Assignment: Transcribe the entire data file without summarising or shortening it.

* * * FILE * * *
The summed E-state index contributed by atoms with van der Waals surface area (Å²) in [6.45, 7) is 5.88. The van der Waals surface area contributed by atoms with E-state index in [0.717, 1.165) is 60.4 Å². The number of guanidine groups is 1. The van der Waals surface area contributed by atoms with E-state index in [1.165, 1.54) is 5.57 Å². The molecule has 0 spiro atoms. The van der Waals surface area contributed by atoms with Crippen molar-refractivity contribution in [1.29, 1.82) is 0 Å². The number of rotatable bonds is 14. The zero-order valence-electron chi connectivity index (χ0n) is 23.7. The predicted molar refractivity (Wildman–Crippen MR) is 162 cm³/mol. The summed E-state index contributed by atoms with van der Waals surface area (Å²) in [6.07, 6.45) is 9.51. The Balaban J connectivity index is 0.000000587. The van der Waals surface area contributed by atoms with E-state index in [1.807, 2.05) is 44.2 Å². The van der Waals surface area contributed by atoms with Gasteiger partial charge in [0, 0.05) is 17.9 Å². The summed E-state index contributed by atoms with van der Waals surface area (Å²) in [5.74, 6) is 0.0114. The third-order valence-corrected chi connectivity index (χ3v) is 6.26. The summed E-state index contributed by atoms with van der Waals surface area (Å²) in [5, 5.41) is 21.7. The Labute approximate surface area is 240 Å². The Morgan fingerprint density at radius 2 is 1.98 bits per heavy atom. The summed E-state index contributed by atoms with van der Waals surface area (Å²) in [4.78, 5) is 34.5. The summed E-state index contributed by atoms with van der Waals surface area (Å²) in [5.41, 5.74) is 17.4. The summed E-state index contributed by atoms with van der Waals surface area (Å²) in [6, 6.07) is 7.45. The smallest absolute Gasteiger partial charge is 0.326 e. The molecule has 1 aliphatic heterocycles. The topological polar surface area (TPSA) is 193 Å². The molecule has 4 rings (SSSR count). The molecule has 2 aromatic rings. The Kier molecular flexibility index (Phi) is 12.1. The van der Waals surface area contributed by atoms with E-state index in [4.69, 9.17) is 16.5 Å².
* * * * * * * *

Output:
The summed E-state index contributed by atoms with van der Waals surface area (Å²) in [6.45, 7) is 5.88. The van der Waals surface area contributed by atoms with E-state index in [0.717, 1.165) is 60.4 Å². The number of guanidine groups is 1. The van der Waals surface area contributed by atoms with E-state index in [1.165, 1.54) is 5.57 Å². The molecule has 0 spiro atoms. The van der Waals surface area contributed by atoms with Crippen molar-refractivity contribution in [1.29, 1.82) is 0 Å². The number of rotatable bonds is 14. The zero-order valence-electron chi connectivity index (χ0n) is 23.7. The predicted molar refractivity (Wildman–Crippen MR) is 162 cm³/mol. The summed E-state index contributed by atoms with van der Waals surface area (Å²) in [6.07, 6.45) is 9.51. The Balaban J connectivity index is 0.000000587. The van der Waals surface area contributed by atoms with E-state index in [1.807, 2.05) is 44.2 Å². The van der Waals surface area contributed by atoms with Gasteiger partial charge in [0, 0.05) is 17.9 Å². The summed E-state index contributed by atoms with van der Waals surface area (Å²) in [5.74, 6) is 0.0114. The third-order valence-corrected chi connectivity index (χ3v) is 6.26. The summed E-state index contributed by atoms with van der Waals surface area (Å²) in [5, 5.41) is 21.7. The Labute approximate surface area is 240 Å². The Morgan fingerprint density at radius 2 is 1.98 bits per heavy atom. The summed E-state index contributed by atoms with van der Waals surface area (Å²) in [4.78, 5) is 34.5. The summed E-state index contributed by atoms with van der Waals surface area (Å²) in [5.41, 5.74) is 17.4. The summed E-state index contributed by atoms with van der Waals surface area (Å²) in [6, 6.07) is 7.45. The smallest absolute Gasteiger partial charge is 0.326 e. The molecule has 1 aliphatic heterocycles. The topological polar surface area (TPSA) is 193 Å². The molecule has 4 rings (SSSR count). The molecule has 2 aromatic rings. The Kier molecular flexibility index (Phi) is 12.1. The van der Waals surface area contributed by atoms with E-state index in [4.69, 9.17) is 16.5 Å².